manifesting itself. The crowd became a mob, and began to howl. Soon other crowds
had collected in front of other government warehouses. At some, attempts were
made to distribute supplies, but so frenzied had the mob become that the
officers in charge in many cases had to flee for their lives.
All through the night crowds of men, women and children
traversed the streets, rushing from one store-house to another, loading
themselves with all kinds of supplies, to be thrown away immediately on
something more tempting offering itself. Men could be met rolling hogsheads of
bacon, molasses, sugar, barrels of liquor, bushels of tea and coffee; others had
wheelbarrows loaded with all manner of goods, while others again had gone into
the plundering business in a large way, and were operating with bags, furniture
wagons and drays. This work went on fast and furious until after midnight, about
which time large numbers of straggling Confederate soldiers made their
appearance on the streets, and immediately set about robbing the principal
stores n Main street. The scenes that then followed have already been described.
There was a regular sack.
THE ORDER TO FIRE THE CITY.
About 1 o’clock Monday morning the Mayor received
positive information that an order had been issued from Ewell’s headquarters
to fire the four principal tobacco warehouses of the city, namely: Public
Warehouse, situated at the head of the basin, near the Petersburg Railroad
depot; Shockoe Warehouse, situated near the centre of the city, side by side
with the far-famed Gallego flour mills; Mayo’s Warehouse, at the southern
extremity of 14th street, and on the hither end of Mayo’s bridge;
and Dibrell’s Warehouse, on Cary street, between 21st and 22d
streets, and a square lot below the Libby prison. Knowing that the burning of
these immense buildings, situated as they were, involved the destruction of at
least the business portion of the city, the Mayor forthwith dispatched a
committee of gentlemen to remonstrate wit the Confederate authorities against
the execution of such wanton vandalism. The committee, consisting of Mr. James
A. Scott and others, were referred to Major Melton, one of a large number of
Adjutant and Inspector -Generals who hung around the War Department, to whom, it
appeared, had been entrusted the work of the incendiary. Melton would hear
nothing on the subject, and characterized the statement that burning the
warehouses would destroy the city as “a cowardly pretext on the part of the
citizens, trumped up to endeavor to save their property for the Yankees.”
There was nothing left for the citizens to do but to submit. Resistance was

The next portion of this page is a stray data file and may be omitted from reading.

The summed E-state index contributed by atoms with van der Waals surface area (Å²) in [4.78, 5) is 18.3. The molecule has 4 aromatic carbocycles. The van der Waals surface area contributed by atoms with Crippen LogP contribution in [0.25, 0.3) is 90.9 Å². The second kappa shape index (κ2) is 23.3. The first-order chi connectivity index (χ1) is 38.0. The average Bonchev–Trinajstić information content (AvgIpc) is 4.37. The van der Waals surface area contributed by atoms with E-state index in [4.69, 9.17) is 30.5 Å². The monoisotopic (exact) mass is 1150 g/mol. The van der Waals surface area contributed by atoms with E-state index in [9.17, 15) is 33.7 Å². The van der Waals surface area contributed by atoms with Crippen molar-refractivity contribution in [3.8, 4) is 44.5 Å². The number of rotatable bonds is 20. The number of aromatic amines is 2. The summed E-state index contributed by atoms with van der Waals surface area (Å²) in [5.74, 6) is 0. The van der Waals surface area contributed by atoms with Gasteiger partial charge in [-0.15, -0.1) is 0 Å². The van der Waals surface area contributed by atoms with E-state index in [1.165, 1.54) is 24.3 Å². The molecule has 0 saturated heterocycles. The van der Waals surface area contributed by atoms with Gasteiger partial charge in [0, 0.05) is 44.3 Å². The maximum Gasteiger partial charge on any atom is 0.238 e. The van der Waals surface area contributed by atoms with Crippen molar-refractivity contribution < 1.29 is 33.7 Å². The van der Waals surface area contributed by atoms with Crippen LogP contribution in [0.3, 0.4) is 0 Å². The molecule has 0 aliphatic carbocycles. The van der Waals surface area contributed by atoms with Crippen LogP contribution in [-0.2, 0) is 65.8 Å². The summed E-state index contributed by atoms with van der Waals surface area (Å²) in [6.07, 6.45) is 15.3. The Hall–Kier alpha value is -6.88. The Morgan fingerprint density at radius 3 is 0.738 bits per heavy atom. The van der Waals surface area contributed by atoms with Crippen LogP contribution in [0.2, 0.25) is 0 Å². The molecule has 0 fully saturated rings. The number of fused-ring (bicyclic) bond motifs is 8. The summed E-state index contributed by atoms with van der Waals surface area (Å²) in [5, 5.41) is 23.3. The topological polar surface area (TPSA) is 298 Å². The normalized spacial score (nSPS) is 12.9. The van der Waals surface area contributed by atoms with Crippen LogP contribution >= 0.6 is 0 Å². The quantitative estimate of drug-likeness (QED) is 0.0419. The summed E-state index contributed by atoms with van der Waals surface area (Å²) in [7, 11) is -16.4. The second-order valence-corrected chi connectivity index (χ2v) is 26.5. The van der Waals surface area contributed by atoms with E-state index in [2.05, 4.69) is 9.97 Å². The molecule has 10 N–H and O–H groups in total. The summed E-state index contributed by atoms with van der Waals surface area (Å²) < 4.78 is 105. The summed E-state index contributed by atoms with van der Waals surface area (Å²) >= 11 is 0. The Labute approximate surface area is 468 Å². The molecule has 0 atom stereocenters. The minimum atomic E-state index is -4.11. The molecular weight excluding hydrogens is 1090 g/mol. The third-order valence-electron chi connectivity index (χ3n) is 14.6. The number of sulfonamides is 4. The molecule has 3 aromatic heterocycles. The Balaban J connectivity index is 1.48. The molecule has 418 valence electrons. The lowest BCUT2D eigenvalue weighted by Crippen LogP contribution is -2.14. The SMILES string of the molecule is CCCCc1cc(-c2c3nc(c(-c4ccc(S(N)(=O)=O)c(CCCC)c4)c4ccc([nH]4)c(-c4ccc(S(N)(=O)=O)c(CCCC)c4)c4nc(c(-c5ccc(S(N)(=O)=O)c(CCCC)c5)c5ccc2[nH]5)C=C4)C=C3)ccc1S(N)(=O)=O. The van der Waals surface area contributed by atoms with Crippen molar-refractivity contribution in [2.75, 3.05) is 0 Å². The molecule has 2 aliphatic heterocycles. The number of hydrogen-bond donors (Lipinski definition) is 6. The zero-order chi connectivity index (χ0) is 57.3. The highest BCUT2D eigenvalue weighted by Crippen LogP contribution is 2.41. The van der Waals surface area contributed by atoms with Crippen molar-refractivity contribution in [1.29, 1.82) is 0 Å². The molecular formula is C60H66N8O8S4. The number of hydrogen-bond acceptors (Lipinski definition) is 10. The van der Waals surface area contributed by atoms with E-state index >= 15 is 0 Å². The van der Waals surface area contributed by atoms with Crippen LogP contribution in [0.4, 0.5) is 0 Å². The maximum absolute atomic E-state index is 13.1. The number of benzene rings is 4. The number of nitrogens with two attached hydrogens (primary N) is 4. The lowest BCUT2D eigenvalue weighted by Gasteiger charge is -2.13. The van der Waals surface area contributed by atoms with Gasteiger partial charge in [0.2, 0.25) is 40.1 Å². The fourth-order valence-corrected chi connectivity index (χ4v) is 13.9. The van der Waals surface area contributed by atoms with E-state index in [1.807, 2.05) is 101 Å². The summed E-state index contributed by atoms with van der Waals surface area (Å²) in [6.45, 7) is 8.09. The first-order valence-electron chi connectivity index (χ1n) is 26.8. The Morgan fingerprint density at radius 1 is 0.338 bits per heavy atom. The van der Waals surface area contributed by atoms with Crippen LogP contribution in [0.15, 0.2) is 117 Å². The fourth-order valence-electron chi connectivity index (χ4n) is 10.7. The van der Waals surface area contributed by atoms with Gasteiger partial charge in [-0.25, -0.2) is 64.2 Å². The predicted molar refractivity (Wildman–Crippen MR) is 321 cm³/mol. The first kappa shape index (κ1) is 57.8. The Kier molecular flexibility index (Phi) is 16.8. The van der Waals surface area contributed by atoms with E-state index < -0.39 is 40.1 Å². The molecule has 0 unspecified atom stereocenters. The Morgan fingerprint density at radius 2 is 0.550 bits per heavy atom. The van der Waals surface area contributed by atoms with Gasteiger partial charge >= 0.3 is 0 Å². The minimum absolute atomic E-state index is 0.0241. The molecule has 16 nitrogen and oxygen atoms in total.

thought of, but the Confederate authorities had guarded against such an event by
holding in the city, to execute their barbarous work, two large battalions of
Southern troops, every man of whom hated Virginia and Virginians, and longed for
nothing more than to see the last house in the city a ruin.
FLIGHT OF THE CONFEDERATES.
Two divisions - Kershaw’s and Custis Lee’s - with
several light batteries, were holding the lines below the city. Gradually during
the night these troops were withdrawn by brigades. The first movements were
orderly enough, but towards morning the retreat became a wild flight. It was one
of the ghastliest sights of this awful night to see long lines of men, flitting
like unholy shades through the crowded streets, their forms made hideous by the
glare of the incendiary fires that already began to glow. This train of
fugitives marched on unbroken up Main street, down 14th street, until
broad daylight broke up the scene. ___ ____ ___ last passed over the bridge ____
already ____ _____ _____ _____ than an hour.
THE CITY FIRED.
The troops detailed to fire the warehouses bivouac around
the doomed buildings, ready at a moment’s notice to begin their work of evil.
But before they received their order, some amateur incendiary fired a canal boat
loaded with meat, which was lying in the Dock near Mayo’s bridge. This was the
first fire in the city, if we except the conflagration in the streets of all the
papers, documents, &c., of the First and Second Auditors’ offices, which
took place on 9th street early Sunday night. The boat we have just mentioned
fired two others, which swung under the bridge over the Dock and set in on fire,
thereby nearly cutting off the retreat of five or six thousand Confederates. -
About this time the Confederate gunboat Patrick Henry, lying in the river off
Rocketts, was fired, and so after the order was issued to apply the torch to the
warehouses. The order was executed with alacrity; nor did the ruffians confine